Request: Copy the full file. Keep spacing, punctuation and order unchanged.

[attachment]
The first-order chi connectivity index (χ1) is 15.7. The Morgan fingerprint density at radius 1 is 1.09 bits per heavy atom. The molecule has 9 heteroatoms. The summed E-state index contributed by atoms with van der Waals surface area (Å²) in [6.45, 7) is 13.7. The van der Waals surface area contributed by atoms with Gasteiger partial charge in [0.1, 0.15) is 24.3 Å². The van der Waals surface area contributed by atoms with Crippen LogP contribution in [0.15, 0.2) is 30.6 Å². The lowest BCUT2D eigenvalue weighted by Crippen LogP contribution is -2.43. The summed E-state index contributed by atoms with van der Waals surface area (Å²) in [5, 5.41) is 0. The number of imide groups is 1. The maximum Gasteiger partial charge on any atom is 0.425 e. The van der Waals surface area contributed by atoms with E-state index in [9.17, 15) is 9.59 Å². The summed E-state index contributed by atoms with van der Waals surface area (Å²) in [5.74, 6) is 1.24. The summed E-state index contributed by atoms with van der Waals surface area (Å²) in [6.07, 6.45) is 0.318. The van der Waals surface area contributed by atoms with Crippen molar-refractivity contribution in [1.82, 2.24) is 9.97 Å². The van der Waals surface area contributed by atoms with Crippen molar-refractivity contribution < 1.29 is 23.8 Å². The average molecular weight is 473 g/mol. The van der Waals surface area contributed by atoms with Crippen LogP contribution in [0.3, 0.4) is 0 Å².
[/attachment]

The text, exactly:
The first-order chi connectivity index (χ1) is 15.7. The Morgan fingerprint density at radius 1 is 1.09 bits per heavy atom. The molecule has 9 heteroatoms. The summed E-state index contributed by atoms with van der Waals surface area (Å²) in [6.45, 7) is 13.7. The van der Waals surface area contributed by atoms with Gasteiger partial charge in [0.1, 0.15) is 24.3 Å². The van der Waals surface area contributed by atoms with Crippen LogP contribution in [0.15, 0.2) is 30.6 Å². The lowest BCUT2D eigenvalue weighted by Crippen LogP contribution is -2.43. The summed E-state index contributed by atoms with van der Waals surface area (Å²) in [5, 5.41) is 0. The number of imide groups is 1. The maximum Gasteiger partial charge on any atom is 0.425 e. The van der Waals surface area contributed by atoms with E-state index in [9.17, 15) is 9.59 Å². The summed E-state index contributed by atoms with van der Waals surface area (Å²) in [5.74, 6) is 1.24. The summed E-state index contributed by atoms with van der Waals surface area (Å²) in [6.07, 6.45) is 0.318. The van der Waals surface area contributed by atoms with Crippen molar-refractivity contribution in [1.82, 2.24) is 9.97 Å². The van der Waals surface area contributed by atoms with Crippen molar-refractivity contribution < 1.29 is 23.8 Å². The average molecular weight is 473 g/mol. The van der Waals surface area contributed by atoms with Crippen LogP contribution in [0.3, 0.4) is 0 Å².